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Oedipus Deserved His Fate Essay Research Paper

Oedipus Deserved His Fate Essay, Research Paper (note: this paper was presented in a debate, hence the referance to “the negative side”) Today the negative side will try to declare that it was Sophocles’ intention that we regard Oedipus as a good man. But if he was good, why do we never see him in the act of being good? He accuses Tiresias and Creon, two formerly blameless men, of conspiring to dethrone him and take over the country.

Oedipus Deserved His Fate Essay, Research Paper

(note: this paper was presented in a debate, hence the referance to “the negative side”) Today the negative side will try to declare that it was Sophocles’ intention that we regard Oedipus as a good man. But if he was good, why do we never see him in the act of being good? He accuses Tiresias and Creon, two formerly blameless men, of conspiring to dethrone him and take over the country. Would a good man do this, lacking any evidence but his own suspicions? Would a good man wish his own brother-in-law dead when no one could even testify to his guilt? Threaten a shepherd with pain and death merely because the shepherd wouldn’t talk?

Oedipus certainly deserved his fate.

The title of the play in Latin is Oedipus Rex which translated means Oedipus the King but the Greek title is Oedipus Tyrannos which means Oedipus the Tyrant. It is obvious that Sophocles regarded Oedipus as a tyrant, and one who deserved his fate.

If Oedipus was not responsible for his actions, and did not deserve his fate then he could not be viewed as a tragic figure since he would be a mere puppet of fate or of the gods. Surely the negative team are not going to argue against the fact that Oedipus was a tragic figure?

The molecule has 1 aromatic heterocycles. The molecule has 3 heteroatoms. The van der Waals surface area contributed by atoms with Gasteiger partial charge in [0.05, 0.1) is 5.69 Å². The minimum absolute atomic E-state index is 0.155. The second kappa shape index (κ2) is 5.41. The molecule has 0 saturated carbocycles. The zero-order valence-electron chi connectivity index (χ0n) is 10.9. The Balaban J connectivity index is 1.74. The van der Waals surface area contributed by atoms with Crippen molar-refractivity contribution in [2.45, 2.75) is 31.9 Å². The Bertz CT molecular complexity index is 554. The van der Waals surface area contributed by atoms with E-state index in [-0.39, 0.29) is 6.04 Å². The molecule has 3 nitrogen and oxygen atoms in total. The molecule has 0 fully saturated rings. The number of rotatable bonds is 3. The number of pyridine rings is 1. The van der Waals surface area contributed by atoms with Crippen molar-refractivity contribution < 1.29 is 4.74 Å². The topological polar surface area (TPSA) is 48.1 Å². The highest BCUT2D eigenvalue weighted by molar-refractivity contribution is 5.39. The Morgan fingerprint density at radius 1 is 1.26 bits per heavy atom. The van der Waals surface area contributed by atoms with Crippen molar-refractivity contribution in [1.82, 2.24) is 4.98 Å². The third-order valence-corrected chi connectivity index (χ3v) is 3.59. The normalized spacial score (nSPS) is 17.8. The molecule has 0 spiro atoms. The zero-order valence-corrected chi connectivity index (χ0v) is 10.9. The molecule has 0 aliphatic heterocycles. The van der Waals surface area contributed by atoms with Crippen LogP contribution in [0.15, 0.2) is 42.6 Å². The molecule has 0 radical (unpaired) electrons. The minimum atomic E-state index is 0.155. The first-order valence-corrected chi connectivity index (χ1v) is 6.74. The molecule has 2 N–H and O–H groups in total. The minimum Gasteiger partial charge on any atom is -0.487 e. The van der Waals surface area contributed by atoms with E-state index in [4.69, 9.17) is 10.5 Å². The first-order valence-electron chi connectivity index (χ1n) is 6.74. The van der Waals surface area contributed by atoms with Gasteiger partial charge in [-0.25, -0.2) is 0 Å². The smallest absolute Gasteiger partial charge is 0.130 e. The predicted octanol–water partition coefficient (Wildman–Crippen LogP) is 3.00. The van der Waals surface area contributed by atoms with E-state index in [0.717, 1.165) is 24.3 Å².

Oedipus showed great disrespect for the Gods. The people of Thebes blame the pestilence destroying their city upon the gods; so, too, do they credit Oedipus’s foresight and counsel as being of godly origin. Oedipus himself ignores this popular conception of his power. He responds to this call for godly aid with a story of his own personal attempts to unravel the problem, never once even reffering to immortals. He tells the people, “my spirit groans/for city and myself and you at once”, therefore signifying that he has taken the problems of Thebes upon himself to solve, showing contempt for the usefulness of the gods.

Another reason for Oedipus’s tragic downfall is his own hubris. He tried to relieve the pains of others by making bold statements and promises, even without looking at the consequences of doing so. It is these statements at the end that causes Oedipus to gouge his eyes and part the city, because his shame is too great. Oedipus clearly involves himself in an area which he has no right to be in. His downfall was truly what he deserved.

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